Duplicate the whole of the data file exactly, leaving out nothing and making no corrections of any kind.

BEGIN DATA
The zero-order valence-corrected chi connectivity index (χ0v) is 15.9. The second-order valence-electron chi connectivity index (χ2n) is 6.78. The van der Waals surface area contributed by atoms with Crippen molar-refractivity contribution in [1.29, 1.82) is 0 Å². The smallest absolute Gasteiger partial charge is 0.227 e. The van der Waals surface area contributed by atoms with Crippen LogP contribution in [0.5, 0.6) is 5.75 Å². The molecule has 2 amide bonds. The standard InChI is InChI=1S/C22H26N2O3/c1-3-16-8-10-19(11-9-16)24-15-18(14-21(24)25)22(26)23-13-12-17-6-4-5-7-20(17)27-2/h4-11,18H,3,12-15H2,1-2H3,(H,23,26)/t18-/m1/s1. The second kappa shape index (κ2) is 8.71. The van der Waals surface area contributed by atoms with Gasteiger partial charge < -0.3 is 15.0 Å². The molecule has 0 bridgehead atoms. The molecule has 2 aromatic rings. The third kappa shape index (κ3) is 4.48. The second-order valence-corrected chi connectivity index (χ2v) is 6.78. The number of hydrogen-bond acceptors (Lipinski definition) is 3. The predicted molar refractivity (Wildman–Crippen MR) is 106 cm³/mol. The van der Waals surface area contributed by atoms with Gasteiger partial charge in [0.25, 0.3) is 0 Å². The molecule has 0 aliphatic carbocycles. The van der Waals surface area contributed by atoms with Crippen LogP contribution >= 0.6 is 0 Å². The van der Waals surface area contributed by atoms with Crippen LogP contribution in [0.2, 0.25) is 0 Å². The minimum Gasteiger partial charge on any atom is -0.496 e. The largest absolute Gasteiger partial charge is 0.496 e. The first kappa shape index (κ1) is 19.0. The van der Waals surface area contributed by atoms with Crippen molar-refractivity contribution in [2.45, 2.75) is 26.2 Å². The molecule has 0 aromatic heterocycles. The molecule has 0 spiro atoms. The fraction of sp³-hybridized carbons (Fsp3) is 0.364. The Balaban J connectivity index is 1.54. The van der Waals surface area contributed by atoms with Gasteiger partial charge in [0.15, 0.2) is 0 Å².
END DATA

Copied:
The zero-order valence-corrected chi connectivity index (χ0v) is 15.9. The second-order valence-electron chi connectivity index (χ2n) is 6.78. The van der Waals surface area contributed by atoms with Crippen molar-refractivity contribution in [1.29, 1.82) is 0 Å². The smallest absolute Gasteiger partial charge is 0.227 e. The van der Waals surface area contributed by atoms with Crippen LogP contribution in [0.5, 0.6) is 5.75 Å². The molecule has 2 amide bonds. The standard InChI is InChI=1S/C22H26N2O3/c1-3-16-8-10-19(11-9-16)24-15-18(14-21(24)25)22(26)23-13-12-17-6-4-5-7-20(17)27-2/h4-11,18H,3,12-15H2,1-2H3,(H,23,26)/t18-/m1/s1. The second kappa shape index (κ2) is 8.71. The van der Waals surface area contributed by atoms with Gasteiger partial charge < -0.3 is 15.0 Å². The molecule has 0 bridgehead atoms. The molecule has 2 aromatic rings. The third kappa shape index (κ3) is 4.48. The second-order valence-corrected chi connectivity index (χ2v) is 6.78. The number of hydrogen-bond acceptors (Lipinski definition) is 3. The predicted molar refractivity (Wildman–Crippen MR) is 106 cm³/mol. The van der Waals surface area contributed by atoms with Gasteiger partial charge in [0.25, 0.3) is 0 Å². The molecule has 0 aliphatic carbocycles. The van der Waals surface area contributed by atoms with Crippen LogP contribution >= 0.6 is 0 Å². The van der Waals surface area contributed by atoms with Crippen LogP contribution in [0.2, 0.25) is 0 Å². The minimum Gasteiger partial charge on any atom is -0.496 e. The largest absolute Gasteiger partial charge is 0.496 e. The first kappa shape index (κ1) is 19.0. The van der Waals surface area contributed by atoms with Crippen molar-refractivity contribution in [2.45, 2.75) is 26.2 Å². The molecule has 0 aromatic heterocycles. The molecule has 0 spiro atoms. The fraction of sp³-hybridized carbons (Fsp3) is 0.364. The Balaban J connectivity index is 1.54. The van der Waals surface area contributed by atoms with Gasteiger partial charge in [0.15, 0.2) is 0 Å².